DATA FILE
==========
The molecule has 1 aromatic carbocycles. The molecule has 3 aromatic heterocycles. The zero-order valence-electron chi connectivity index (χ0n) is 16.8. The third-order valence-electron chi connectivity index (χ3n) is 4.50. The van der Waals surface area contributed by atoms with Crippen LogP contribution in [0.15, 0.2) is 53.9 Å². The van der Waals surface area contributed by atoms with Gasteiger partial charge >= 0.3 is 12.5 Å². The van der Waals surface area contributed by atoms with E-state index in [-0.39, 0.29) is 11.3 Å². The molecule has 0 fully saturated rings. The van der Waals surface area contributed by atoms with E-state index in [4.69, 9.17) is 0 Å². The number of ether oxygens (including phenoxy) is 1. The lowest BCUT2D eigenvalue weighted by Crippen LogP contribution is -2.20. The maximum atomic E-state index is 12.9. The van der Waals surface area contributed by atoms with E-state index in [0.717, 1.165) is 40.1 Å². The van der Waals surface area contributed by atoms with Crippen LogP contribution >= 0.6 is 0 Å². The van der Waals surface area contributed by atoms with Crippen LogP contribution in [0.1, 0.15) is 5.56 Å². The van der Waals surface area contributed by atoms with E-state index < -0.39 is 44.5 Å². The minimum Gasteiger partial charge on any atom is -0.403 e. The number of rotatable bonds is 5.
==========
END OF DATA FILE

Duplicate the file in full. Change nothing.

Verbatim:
The molecule has 1 aromatic carbocycles. The molecule has 3 aromatic heterocycles. The zero-order valence-electron chi connectivity index (χ0n) is 16.8. The third-order valence-electron chi connectivity index (χ3n) is 4.50. The van der Waals surface area contributed by atoms with Crippen LogP contribution in [0.15, 0.2) is 53.9 Å². The van der Waals surface area contributed by atoms with Gasteiger partial charge >= 0.3 is 12.5 Å². The van der Waals surface area contributed by atoms with E-state index in [-0.39, 0.29) is 11.3 Å². The molecule has 0 fully saturated rings. The van der Waals surface area contributed by atoms with E-state index in [4.69, 9.17) is 0 Å². The number of ether oxygens (including phenoxy) is 1. The lowest BCUT2D eigenvalue weighted by Crippen LogP contribution is -2.20. The maximum atomic E-state index is 12.9. The van der Waals surface area contributed by atoms with E-state index in [0.717, 1.165) is 40.1 Å². The van der Waals surface area contributed by atoms with Crippen LogP contribution >= 0.6 is 0 Å². The van der Waals surface area contributed by atoms with Crippen LogP contribution in [0.1, 0.15) is 5.56 Å². The van der Waals surface area contributed by atoms with E-state index < -0.39 is 44.5 Å². The minimum Gasteiger partial charge on any atom is -0.403 e. The number of rotatable bonds is 5.